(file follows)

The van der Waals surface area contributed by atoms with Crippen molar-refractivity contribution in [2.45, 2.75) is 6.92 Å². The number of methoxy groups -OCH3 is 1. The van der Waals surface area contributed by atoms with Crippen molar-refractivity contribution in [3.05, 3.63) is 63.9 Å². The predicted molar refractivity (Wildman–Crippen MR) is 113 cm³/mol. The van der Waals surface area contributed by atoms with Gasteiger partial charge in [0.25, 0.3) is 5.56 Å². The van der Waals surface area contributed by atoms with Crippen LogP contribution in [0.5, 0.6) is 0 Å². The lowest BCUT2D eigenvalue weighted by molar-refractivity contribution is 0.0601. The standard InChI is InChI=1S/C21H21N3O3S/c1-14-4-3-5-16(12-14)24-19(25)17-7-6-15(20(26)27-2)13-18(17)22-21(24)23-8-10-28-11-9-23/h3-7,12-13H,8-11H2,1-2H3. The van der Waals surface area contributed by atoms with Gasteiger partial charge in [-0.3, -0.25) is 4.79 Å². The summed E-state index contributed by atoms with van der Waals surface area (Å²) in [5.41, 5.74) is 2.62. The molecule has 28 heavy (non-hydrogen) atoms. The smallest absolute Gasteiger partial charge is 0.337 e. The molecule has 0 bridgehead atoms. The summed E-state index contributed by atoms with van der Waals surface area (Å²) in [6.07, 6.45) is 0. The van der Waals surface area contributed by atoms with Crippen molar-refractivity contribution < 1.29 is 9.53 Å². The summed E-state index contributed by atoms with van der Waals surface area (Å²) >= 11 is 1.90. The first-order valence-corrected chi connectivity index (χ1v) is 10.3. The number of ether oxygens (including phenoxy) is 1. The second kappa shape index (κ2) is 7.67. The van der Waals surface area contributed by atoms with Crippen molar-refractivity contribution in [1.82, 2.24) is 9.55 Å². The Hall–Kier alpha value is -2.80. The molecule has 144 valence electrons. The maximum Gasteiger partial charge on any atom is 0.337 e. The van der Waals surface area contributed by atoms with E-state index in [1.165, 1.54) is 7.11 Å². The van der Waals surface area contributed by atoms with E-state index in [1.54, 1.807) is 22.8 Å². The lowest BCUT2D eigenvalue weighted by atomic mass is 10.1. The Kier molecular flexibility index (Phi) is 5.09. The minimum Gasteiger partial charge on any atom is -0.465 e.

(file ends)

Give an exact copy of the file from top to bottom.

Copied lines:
The van der Waals surface area contributed by atoms with Crippen molar-refractivity contribution in [2.45, 2.75) is 6.92 Å². The number of methoxy groups -OCH3 is 1. The van der Waals surface area contributed by atoms with Crippen molar-refractivity contribution in [3.05, 3.63) is 63.9 Å². The predicted molar refractivity (Wildman–Crippen MR) is 113 cm³/mol. The van der Waals surface area contributed by atoms with Gasteiger partial charge in [0.25, 0.3) is 5.56 Å². The van der Waals surface area contributed by atoms with Crippen LogP contribution in [0.5, 0.6) is 0 Å². The lowest BCUT2D eigenvalue weighted by molar-refractivity contribution is 0.0601. The standard InChI is InChI=1S/C21H21N3O3S/c1-14-4-3-5-16(12-14)24-19(25)17-7-6-15(20(26)27-2)13-18(17)22-21(24)23-8-10-28-11-9-23/h3-7,12-13H,8-11H2,1-2H3. The van der Waals surface area contributed by atoms with Gasteiger partial charge in [-0.3, -0.25) is 4.79 Å². The summed E-state index contributed by atoms with van der Waals surface area (Å²) in [5.41, 5.74) is 2.62. The molecule has 28 heavy (non-hydrogen) atoms. The smallest absolute Gasteiger partial charge is 0.337 e. The molecule has 0 bridgehead atoms. The summed E-state index contributed by atoms with van der Waals surface area (Å²) in [6.07, 6.45) is 0. The van der Waals surface area contributed by atoms with Crippen molar-refractivity contribution < 1.29 is 9.53 Å². The summed E-state index contributed by atoms with van der Waals surface area (Å²) >= 11 is 1.90. The first-order valence-corrected chi connectivity index (χ1v) is 10.3. The number of ether oxygens (including phenoxy) is 1. The second kappa shape index (κ2) is 7.67. The van der Waals surface area contributed by atoms with Crippen molar-refractivity contribution in [1.82, 2.24) is 9.55 Å². The Hall–Kier alpha value is -2.80. The molecule has 144 valence electrons. The maximum Gasteiger partial charge on any atom is 0.337 e. The van der Waals surface area contributed by atoms with E-state index in [1.165, 1.54) is 7.11 Å². The van der Waals surface area contributed by atoms with E-state index in [1.54, 1.807) is 22.8 Å². The lowest BCUT2D eigenvalue weighted by atomic mass is 10.1. The Kier molecular flexibility index (Phi) is 5.09. The minimum Gasteiger partial charge on any atom is -0.465 e.